It’s time to execute your marketing plan through digital efforts, networking, advertising, inbound marketing - essentially, all the available and relevant methods of communication to tell your audience about your brand. Think about how you want your audience to experience your brand as a whole, and how you can carve a niche in your market that makes you noteworthy and memorable. When all your marketing efforts are combined, do they create a clear picture of who you are and what your brand is all about?

Read more: How to Market Your Brand Remarkably

In order to start promoting your brand, you’ll need a firm grasp on all the components of your marketing strategy.

  • Traditional Sales - Educate and train your sales staff about your product or service, and how to sell it. Giving them a repeatable system to follow, and get them comfortable tracking data in their CRM and following up with customer and client leads.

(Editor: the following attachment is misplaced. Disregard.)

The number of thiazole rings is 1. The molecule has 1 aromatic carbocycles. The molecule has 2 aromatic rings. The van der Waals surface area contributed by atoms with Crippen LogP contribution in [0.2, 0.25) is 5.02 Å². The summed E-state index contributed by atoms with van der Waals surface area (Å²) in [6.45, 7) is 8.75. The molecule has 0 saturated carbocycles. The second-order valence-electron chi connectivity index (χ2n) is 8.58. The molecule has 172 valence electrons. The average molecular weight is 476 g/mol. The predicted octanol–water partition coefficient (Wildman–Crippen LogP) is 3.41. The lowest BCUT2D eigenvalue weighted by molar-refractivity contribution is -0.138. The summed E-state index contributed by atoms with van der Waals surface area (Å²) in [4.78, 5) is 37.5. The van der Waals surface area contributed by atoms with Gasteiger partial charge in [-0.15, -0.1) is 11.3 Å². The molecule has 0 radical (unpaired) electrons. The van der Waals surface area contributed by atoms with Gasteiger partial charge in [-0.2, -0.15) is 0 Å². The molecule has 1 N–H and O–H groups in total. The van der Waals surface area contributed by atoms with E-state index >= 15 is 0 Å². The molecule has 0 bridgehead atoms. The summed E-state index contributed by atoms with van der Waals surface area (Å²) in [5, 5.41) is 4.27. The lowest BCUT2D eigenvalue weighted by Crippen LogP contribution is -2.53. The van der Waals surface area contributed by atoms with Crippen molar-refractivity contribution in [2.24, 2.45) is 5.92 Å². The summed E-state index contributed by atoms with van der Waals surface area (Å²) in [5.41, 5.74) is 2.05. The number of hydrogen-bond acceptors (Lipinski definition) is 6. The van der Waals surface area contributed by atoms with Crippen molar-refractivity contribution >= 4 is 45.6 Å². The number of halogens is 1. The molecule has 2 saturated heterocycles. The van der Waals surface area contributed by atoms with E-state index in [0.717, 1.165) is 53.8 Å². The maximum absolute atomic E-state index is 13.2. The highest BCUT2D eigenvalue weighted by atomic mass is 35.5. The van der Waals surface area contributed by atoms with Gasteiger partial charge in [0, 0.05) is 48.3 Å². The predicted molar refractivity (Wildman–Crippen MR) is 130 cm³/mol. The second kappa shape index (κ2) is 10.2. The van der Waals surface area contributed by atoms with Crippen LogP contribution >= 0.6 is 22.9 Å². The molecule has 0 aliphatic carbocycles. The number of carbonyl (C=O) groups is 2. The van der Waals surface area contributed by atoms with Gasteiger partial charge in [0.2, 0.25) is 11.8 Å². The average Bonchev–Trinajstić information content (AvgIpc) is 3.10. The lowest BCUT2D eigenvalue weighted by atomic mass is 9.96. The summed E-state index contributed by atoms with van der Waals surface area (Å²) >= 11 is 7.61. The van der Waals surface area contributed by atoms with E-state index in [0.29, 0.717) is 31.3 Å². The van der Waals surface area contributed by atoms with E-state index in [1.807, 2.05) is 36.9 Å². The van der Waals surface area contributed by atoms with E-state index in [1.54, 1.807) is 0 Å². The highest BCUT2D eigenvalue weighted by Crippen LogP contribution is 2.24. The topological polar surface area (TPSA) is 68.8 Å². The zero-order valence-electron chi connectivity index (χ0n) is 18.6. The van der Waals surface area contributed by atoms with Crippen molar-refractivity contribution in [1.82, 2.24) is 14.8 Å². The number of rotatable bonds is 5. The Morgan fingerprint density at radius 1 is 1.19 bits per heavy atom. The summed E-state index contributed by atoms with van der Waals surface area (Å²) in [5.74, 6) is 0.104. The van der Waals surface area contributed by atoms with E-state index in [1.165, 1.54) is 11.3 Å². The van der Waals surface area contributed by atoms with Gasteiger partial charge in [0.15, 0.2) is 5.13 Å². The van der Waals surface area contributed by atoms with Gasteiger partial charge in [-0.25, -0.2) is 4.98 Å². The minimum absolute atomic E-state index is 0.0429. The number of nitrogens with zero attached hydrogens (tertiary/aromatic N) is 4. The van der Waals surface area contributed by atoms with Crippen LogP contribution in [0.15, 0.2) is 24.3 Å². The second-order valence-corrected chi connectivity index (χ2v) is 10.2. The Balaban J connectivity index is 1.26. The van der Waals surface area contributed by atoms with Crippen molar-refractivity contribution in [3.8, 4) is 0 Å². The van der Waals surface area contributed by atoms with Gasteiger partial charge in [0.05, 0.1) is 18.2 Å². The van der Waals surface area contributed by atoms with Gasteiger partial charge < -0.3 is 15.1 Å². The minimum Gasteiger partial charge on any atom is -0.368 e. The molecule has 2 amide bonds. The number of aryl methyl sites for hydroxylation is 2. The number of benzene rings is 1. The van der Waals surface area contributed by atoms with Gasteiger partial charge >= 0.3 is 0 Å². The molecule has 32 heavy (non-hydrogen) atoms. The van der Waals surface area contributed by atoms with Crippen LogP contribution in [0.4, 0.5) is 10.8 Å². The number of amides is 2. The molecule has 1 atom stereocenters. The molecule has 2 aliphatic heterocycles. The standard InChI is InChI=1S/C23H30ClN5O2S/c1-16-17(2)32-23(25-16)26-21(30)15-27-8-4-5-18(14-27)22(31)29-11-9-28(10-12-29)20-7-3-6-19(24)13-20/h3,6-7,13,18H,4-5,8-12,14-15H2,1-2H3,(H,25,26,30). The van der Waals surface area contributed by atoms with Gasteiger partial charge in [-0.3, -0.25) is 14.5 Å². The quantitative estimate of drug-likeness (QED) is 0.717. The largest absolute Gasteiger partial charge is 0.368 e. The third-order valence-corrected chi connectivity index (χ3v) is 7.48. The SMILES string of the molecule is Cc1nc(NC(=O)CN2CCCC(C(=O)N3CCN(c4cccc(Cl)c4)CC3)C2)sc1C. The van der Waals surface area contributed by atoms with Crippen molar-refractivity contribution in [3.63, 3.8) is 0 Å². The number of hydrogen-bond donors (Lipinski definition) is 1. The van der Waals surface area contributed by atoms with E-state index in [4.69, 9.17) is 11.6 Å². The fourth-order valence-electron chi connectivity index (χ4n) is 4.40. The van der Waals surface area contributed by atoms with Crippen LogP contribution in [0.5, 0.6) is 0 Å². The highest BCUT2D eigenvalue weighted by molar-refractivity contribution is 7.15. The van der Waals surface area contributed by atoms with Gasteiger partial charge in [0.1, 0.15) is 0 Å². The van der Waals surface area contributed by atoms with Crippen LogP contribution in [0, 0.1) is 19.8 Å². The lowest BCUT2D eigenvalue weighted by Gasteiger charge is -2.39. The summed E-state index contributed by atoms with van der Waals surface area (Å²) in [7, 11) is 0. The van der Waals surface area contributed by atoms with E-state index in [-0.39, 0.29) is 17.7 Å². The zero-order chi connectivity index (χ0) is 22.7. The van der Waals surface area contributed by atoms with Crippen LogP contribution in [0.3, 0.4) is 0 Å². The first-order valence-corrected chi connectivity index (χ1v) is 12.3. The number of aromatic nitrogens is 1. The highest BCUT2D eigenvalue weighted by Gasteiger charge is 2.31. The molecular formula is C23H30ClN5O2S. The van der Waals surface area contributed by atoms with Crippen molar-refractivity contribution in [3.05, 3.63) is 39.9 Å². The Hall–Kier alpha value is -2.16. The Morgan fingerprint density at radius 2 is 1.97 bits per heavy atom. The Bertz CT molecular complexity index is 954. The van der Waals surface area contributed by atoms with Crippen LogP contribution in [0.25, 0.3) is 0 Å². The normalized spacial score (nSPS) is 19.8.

• Networking - Learn how to market your business socially. Determine the value of networking conferences and events, and decide who will attend to promote your brand, and how much time to spend.
  • Advertising - Select where and how you’ll advertise (print, social media, radio, TV). Have a system in place for knowing how much you’ll spend and how to trace your results from ads.
  • Social Media - Know the differences between social media platforms, and determine which are most appropriate for your brand presence. Decide on the amount of time your team will spend, which tools to use for posting and management, and your process for post approvals.
  • Out-Of-The-Box Marketing - Get creative with other ways to get your audience’s attention! Perhaps it’s a branded sample product, a postcard mailer, or an influencer rewards program.